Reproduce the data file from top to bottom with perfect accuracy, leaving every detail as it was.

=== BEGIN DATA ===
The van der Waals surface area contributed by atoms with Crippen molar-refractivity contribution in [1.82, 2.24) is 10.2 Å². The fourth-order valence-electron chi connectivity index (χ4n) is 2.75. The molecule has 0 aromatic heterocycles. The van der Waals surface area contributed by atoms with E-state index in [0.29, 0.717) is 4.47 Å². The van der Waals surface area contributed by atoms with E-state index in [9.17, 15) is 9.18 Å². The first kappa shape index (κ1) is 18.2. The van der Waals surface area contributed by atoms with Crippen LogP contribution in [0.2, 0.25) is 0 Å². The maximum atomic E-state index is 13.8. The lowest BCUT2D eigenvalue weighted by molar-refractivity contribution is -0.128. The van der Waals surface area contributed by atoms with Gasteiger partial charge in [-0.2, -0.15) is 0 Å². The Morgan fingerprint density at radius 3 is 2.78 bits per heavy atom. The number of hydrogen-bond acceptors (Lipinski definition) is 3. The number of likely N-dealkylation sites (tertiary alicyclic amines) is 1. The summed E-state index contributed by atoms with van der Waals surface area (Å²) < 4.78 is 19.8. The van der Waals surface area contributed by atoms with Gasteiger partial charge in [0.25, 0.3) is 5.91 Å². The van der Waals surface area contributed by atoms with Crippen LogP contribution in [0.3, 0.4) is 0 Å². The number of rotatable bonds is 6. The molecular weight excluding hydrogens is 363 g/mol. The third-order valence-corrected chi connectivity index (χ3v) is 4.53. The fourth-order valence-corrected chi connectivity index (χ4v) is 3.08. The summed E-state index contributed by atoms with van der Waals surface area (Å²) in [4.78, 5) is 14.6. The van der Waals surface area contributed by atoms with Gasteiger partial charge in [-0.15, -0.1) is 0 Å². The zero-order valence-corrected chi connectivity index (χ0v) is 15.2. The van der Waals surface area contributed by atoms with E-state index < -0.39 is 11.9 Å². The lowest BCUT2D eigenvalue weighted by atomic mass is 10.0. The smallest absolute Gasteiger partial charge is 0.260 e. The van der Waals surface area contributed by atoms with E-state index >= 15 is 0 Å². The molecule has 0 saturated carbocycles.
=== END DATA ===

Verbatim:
The van der Waals surface area contributed by atoms with Crippen molar-refractivity contribution in [1.82, 2.24) is 10.2 Å². The fourth-order valence-electron chi connectivity index (χ4n) is 2.75. The molecule has 0 aromatic heterocycles. The van der Waals surface area contributed by atoms with E-state index in [0.29, 0.717) is 4.47 Å². The van der Waals surface area contributed by atoms with E-state index in [9.17, 15) is 9.18 Å². The first kappa shape index (κ1) is 18.2. The van der Waals surface area contributed by atoms with Crippen LogP contribution in [0.2, 0.25) is 0 Å². The maximum atomic E-state index is 13.8. The lowest BCUT2D eigenvalue weighted by molar-refractivity contribution is -0.128. The van der Waals surface area contributed by atoms with Gasteiger partial charge in [-0.2, -0.15) is 0 Å². The Morgan fingerprint density at radius 3 is 2.78 bits per heavy atom. The number of hydrogen-bond acceptors (Lipinski definition) is 3. The number of likely N-dealkylation sites (tertiary alicyclic amines) is 1. The summed E-state index contributed by atoms with van der Waals surface area (Å²) < 4.78 is 19.8. The van der Waals surface area contributed by atoms with Gasteiger partial charge in [0.25, 0.3) is 5.91 Å². The van der Waals surface area contributed by atoms with Crippen LogP contribution in [0.3, 0.4) is 0 Å². The number of rotatable bonds is 6. The molecular weight excluding hydrogens is 363 g/mol. The third-order valence-corrected chi connectivity index (χ3v) is 4.53. The fourth-order valence-corrected chi connectivity index (χ4v) is 3.08. The summed E-state index contributed by atoms with van der Waals surface area (Å²) in [4.78, 5) is 14.6. The van der Waals surface area contributed by atoms with Gasteiger partial charge in [-0.15, -0.1) is 0 Å². The zero-order valence-corrected chi connectivity index (χ0v) is 15.2. The van der Waals surface area contributed by atoms with E-state index < -0.39 is 11.9 Å². The lowest BCUT2D eigenvalue weighted by atomic mass is 10.0. The smallest absolute Gasteiger partial charge is 0.260 e. The van der Waals surface area contributed by atoms with E-state index >= 15 is 0 Å². The molecule has 0 saturated carbocycles.